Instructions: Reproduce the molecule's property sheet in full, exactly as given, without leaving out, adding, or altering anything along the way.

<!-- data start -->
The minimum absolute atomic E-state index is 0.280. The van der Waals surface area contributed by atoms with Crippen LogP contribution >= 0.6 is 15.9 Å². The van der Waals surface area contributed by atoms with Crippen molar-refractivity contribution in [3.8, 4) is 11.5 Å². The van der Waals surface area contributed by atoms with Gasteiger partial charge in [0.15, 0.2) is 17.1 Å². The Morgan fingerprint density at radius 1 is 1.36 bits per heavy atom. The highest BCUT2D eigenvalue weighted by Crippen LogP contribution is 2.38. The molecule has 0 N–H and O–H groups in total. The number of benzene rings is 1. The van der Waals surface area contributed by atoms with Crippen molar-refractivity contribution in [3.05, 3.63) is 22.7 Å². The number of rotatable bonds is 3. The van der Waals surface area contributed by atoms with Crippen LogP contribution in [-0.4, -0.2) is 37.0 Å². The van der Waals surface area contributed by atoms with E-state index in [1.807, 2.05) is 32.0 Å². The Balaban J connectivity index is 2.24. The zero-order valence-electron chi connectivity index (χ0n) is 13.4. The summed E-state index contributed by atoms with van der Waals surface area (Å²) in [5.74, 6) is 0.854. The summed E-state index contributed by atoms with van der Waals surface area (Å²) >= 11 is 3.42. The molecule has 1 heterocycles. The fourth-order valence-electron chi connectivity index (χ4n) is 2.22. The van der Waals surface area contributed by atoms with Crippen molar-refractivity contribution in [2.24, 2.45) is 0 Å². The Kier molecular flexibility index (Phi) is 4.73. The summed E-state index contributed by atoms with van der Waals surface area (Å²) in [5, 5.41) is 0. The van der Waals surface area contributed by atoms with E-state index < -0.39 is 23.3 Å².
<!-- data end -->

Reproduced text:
The minimum absolute atomic E-state index is 0.280. The van der Waals surface area contributed by atoms with Crippen LogP contribution >= 0.6 is 15.9 Å². The van der Waals surface area contributed by atoms with Crippen molar-refractivity contribution in [3.8, 4) is 11.5 Å². The van der Waals surface area contributed by atoms with Gasteiger partial charge in [0.15, 0.2) is 17.1 Å². The Morgan fingerprint density at radius 1 is 1.36 bits per heavy atom. The highest BCUT2D eigenvalue weighted by Crippen LogP contribution is 2.38. The molecule has 0 N–H and O–H groups in total. The number of benzene rings is 1. The van der Waals surface area contributed by atoms with Crippen molar-refractivity contribution in [3.05, 3.63) is 22.7 Å². The number of rotatable bonds is 3. The van der Waals surface area contributed by atoms with Crippen LogP contribution in [-0.4, -0.2) is 37.0 Å². The van der Waals surface area contributed by atoms with E-state index in [1.807, 2.05) is 32.0 Å². The Balaban J connectivity index is 2.24. The zero-order valence-electron chi connectivity index (χ0n) is 13.4. The summed E-state index contributed by atoms with van der Waals surface area (Å²) in [5.74, 6) is 0.854. The summed E-state index contributed by atoms with van der Waals surface area (Å²) >= 11 is 3.42. The molecule has 1 heterocycles. The fourth-order valence-electron chi connectivity index (χ4n) is 2.22. The van der Waals surface area contributed by atoms with Crippen molar-refractivity contribution in [2.24, 2.45) is 0 Å². The Kier molecular flexibility index (Phi) is 4.73. The summed E-state index contributed by atoms with van der Waals surface area (Å²) in [5, 5.41) is 0. The van der Waals surface area contributed by atoms with E-state index < -0.39 is 23.3 Å².